Should companies that use professional athletes to endorse their products drop athletes who become involved in personal scandals? An analysis in terms of normative ethics.
S. L. REAMS
ETH301 :: Business Ethics
Module 1 – Case Assignment
23 November 2012
Marketers and agencies utilize a vast variety of tactics to persuade the modern consumer. A more outspoken of these strategies is known as “engagement marketing” or “experiential marketing” which is the philosophy that audiences should be engaged in the sales process when they want, and by which channels they prefer. An outstanding means used by advertisers to stimulate their brand awareness is the utilization of public figures, notably well recognized and successful athletes. Uniting a public figure with a product or brand employs rhetorical teachings to implicate the ethos appeal thereby associating a sense of credibility and trustworthiness with the brand. For example, a golfing enthusiast sees that Tiger Woods is a good golfer; he also feels that Woods is a “good” person, then when the fan sees Tiger stating “Buick is the best vehicle in America.” He should then be more inclined to purchase one. This is an advertiser’s expected response from a well “engaged” consumer. Within the philosophy of experiential marketing, “engagement” measures the extent to which a consumer has a meaningful brand experience when exposed to commercial advertising, sponsorship, television contact, or other experience. The Advertising Research Foundation has defined the function whereby engagement impacts a brand:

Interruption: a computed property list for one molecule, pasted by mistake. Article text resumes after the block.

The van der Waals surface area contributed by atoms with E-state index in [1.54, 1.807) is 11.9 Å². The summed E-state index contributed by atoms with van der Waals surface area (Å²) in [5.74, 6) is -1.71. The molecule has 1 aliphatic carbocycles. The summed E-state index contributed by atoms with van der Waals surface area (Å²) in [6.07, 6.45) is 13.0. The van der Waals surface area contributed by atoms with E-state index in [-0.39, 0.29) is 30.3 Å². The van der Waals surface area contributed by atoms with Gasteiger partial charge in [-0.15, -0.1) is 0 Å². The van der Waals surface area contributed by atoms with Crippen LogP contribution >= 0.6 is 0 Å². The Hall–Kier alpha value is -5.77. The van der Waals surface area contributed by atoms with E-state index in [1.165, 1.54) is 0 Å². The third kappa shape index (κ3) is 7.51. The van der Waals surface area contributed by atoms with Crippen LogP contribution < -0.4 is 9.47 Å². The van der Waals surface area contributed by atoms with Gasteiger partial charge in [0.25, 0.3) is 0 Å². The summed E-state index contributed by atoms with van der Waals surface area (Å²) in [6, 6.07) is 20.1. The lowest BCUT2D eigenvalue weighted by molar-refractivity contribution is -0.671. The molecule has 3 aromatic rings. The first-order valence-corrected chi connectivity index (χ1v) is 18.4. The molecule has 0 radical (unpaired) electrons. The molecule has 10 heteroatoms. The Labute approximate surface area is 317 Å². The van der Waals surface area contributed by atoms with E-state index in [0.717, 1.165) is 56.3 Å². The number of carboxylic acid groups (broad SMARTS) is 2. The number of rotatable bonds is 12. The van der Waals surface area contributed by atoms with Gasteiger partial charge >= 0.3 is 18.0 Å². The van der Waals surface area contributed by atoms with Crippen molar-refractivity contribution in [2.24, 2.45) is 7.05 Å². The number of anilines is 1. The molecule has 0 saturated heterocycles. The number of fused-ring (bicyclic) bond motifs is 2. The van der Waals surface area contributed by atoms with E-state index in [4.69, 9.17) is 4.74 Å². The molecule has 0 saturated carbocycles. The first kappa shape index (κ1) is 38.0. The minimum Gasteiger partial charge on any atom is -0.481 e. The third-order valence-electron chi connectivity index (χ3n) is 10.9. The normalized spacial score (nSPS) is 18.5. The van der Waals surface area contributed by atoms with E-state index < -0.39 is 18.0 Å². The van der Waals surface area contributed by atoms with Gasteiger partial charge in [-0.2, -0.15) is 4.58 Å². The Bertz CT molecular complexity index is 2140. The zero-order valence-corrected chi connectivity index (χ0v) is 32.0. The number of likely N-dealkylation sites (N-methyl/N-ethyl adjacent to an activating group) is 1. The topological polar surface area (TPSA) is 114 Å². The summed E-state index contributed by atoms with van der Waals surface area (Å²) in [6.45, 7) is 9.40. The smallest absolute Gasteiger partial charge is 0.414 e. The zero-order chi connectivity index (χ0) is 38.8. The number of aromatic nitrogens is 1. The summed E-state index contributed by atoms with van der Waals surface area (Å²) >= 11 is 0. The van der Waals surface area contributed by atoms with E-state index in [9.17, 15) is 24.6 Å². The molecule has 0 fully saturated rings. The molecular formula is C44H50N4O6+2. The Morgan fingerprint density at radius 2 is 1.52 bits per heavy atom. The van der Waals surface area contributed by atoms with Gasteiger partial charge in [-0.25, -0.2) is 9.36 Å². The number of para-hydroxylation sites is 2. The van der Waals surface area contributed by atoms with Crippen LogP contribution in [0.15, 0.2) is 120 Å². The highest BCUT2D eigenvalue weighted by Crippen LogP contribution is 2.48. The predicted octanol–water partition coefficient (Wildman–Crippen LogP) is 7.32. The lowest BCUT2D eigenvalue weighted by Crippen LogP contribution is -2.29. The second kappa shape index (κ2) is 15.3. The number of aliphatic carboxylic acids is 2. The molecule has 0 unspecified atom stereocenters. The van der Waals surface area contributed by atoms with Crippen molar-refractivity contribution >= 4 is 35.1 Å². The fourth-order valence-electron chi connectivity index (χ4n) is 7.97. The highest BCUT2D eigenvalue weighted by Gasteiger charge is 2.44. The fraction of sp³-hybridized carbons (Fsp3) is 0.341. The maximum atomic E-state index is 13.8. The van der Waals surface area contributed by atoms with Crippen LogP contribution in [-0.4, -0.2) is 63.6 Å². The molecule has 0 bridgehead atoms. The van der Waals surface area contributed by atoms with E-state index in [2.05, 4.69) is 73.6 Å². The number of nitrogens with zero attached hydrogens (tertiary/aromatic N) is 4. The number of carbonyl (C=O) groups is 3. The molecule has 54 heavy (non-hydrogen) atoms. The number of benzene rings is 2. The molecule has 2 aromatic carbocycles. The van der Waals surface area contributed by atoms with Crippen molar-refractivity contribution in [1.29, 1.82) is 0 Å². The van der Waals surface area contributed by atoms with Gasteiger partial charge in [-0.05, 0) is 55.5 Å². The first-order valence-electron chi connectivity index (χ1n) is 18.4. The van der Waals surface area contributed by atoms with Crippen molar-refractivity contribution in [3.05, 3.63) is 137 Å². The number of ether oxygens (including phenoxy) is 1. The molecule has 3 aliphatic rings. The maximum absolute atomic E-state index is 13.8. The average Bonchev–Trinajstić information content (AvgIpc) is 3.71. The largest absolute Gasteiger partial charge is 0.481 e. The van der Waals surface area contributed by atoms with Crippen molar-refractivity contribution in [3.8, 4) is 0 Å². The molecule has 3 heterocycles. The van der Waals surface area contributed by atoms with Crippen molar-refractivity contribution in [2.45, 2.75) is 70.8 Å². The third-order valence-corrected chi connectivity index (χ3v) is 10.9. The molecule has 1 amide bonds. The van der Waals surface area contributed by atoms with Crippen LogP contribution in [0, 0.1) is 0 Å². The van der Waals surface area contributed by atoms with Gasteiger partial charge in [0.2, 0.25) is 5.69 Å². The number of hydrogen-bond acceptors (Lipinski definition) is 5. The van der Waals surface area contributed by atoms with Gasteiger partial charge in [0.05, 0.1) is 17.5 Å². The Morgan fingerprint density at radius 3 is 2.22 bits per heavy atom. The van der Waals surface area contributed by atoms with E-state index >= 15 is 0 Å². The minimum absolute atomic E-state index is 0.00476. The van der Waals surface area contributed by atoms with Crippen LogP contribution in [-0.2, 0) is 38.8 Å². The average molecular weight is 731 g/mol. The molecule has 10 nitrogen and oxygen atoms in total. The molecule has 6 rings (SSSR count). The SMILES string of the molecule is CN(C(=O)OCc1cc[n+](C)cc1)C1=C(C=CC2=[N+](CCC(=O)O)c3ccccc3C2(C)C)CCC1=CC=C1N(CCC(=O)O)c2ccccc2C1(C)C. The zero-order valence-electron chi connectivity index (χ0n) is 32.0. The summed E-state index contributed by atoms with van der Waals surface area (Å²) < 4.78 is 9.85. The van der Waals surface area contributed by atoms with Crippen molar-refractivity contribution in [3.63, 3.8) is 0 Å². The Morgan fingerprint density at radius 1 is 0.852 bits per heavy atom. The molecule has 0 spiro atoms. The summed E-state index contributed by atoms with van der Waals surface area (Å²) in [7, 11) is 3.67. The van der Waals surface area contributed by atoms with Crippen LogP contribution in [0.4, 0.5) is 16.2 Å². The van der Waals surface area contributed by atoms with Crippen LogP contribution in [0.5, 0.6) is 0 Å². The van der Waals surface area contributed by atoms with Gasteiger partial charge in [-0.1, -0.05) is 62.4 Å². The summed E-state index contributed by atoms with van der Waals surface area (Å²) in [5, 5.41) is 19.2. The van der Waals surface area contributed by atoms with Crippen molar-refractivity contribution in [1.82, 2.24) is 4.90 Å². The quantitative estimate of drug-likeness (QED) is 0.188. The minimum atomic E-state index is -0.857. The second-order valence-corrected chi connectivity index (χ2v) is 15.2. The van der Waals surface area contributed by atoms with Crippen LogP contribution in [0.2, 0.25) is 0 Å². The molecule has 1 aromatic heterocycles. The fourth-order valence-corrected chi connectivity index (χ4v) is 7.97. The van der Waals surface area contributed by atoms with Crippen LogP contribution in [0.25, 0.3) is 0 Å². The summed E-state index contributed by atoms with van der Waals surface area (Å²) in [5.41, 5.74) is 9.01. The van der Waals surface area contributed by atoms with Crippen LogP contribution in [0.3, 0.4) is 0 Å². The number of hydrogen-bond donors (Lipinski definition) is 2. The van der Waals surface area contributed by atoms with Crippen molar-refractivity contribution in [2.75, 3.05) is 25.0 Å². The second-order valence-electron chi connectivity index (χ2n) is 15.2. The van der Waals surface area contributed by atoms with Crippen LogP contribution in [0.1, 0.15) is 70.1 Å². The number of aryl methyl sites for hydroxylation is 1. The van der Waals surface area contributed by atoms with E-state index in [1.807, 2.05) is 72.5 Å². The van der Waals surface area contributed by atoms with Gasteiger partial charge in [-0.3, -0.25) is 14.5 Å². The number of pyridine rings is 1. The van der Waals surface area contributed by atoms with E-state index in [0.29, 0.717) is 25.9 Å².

According to the ARF function, the ethical appeal associated with a product or brand plays a critical role in effective consumer engagement. Currently, endorsers are compensating athletes upwards of seven figures to represent their products, with the expectation that this will lead to higher sales. From a corporate perspective,...
Please join StudyMode to read the full document